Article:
August Jobs Stunner May Be Reality Check

The US economy added just 235,000 jobs in August, the government said Friday, far fewer than anticipated. It was an astounding miss. Consensus expected 725,000 (figure below). While expectations for a third consecutive blockbuster cooled in the wake of a disappointing ADP report earlier in the week, market participants have learned not to extrapolate from ADP in the pandemic era. So, the weak read on private payrolls didn't move consensus as much as it might have in "normal" times. No economi
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2 thoughts on “August Jobs Stunner May Be Reality Check

  1. Meanwhile, down under, The Christmas Supply Chain is already falling apart — so just add that dynamic into concerns about labor and Covid evolution and mutations. One of Covid-19’s economic lessons has been to demonstrate the super weird elasticity of simultaneously stretching out supply and demand curves and thus allowing us all to live in a chaotic non linear singularity, where economics, politics, media and normalcy are antiquated concepts.

    “But even if you are buying it eight to twelve months out, the chances of it arriving on time is zero,” he said. “If it’s not in the shed or on the shelf today, for Christmas this year I think the chances of it being [in stock] come that peak time is incredibly remote.”

    Mr Heraghty said shoppers should certainly consider “getting in early” and doing their Christmas shopping now, with current delays expected to stretch well into next year and potentially even through to 2023.:

  2. Mr. H:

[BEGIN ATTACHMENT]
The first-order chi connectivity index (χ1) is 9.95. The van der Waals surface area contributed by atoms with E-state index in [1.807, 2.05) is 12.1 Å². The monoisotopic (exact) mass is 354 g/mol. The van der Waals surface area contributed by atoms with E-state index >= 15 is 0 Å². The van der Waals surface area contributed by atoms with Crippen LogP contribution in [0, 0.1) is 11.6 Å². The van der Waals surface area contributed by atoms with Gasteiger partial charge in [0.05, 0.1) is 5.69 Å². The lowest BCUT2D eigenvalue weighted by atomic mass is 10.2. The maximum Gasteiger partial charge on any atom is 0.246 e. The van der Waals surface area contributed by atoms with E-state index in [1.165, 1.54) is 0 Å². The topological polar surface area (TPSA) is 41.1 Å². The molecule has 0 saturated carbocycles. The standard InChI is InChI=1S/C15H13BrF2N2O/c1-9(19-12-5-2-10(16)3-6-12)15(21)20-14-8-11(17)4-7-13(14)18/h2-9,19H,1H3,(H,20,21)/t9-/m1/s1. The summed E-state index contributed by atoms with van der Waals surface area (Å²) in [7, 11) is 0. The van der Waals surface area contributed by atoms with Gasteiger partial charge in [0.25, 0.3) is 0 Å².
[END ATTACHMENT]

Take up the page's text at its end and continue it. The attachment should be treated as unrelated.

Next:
Has anyone done any meaningful research into the effects of the pandemic on America’s immigrant labor force? I am Mexican-American, and I live in Los Angeles. I do not want to begin any debate about the merits of immigration in this country, but I am well aware of immigrant workers who often “obtain” social security numbers in order to appear to be working here legally. These workers pay taxes, but when they lose their jobs they never file for unemployment for fear of revealing their true immigration status. When the pandemic hit, these workers–many of whom work in the service industry–lost their jobs. Unable to find work, or claim unemployment, many of them may have returned to Central and Latin America. While those areas were certainly also hit by the pandemic, they did not shut down their economies, and some work was still available for those willing to risk exposure to the virus. (Some of our local schools even saw declining enrollment during this time period possibly as a result.) If those workers have yet to return to the U.S. in any meaningful numbers, that could explain why employers, particularly in the service industries, have consistently been unable to fill at least some of their available jobs.

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